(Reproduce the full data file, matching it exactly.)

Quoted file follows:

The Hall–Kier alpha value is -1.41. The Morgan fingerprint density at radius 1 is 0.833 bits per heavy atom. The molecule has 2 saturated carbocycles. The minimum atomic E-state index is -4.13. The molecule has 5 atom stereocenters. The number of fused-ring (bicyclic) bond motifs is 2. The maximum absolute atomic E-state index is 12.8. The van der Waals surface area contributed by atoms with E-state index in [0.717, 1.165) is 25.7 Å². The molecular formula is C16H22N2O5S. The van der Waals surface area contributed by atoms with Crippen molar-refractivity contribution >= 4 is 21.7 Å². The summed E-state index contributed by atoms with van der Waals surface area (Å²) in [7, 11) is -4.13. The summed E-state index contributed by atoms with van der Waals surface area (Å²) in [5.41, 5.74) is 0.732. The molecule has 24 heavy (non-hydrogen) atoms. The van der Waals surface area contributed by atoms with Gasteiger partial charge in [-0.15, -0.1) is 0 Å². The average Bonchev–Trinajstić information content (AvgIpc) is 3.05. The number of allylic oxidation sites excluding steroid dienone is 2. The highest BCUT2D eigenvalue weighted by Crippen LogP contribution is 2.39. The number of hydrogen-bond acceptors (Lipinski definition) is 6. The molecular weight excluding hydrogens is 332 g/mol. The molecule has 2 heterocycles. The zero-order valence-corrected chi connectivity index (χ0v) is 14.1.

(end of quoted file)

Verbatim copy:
The Hall–Kier alpha value is -1.41. The Morgan fingerprint density at radius 1 is 0.833 bits per heavy atom. The molecule has 2 saturated carbocycles. The minimum atomic E-state index is -4.13. The molecule has 5 atom stereocenters. The number of fused-ring (bicyclic) bond motifs is 2. The maximum absolute atomic E-state index is 12.8. The van der Waals surface area contributed by atoms with E-state index in [0.717, 1.165) is 25.7 Å². The molecular formula is C16H22N2O5S. The van der Waals surface area contributed by atoms with Crippen molar-refractivity contribution >= 4 is 21.7 Å². The summed E-state index contributed by atoms with van der Waals surface area (Å²) in [7, 11) is -4.13. The summed E-state index contributed by atoms with van der Waals surface area (Å²) in [5.41, 5.74) is 0.732. The molecule has 24 heavy (non-hydrogen) atoms. The van der Waals surface area contributed by atoms with Gasteiger partial charge in [-0.15, -0.1) is 0 Å². The average Bonchev–Trinajstić information content (AvgIpc) is 3.05. The number of allylic oxidation sites excluding steroid dienone is 2. The highest BCUT2D eigenvalue weighted by Crippen LogP contribution is 2.39. The number of hydrogen-bond acceptors (Lipinski definition) is 6. The molecular weight excluding hydrogens is 332 g/mol. The molecule has 2 heterocycles. The zero-order valence-corrected chi connectivity index (χ0v) is 14.1.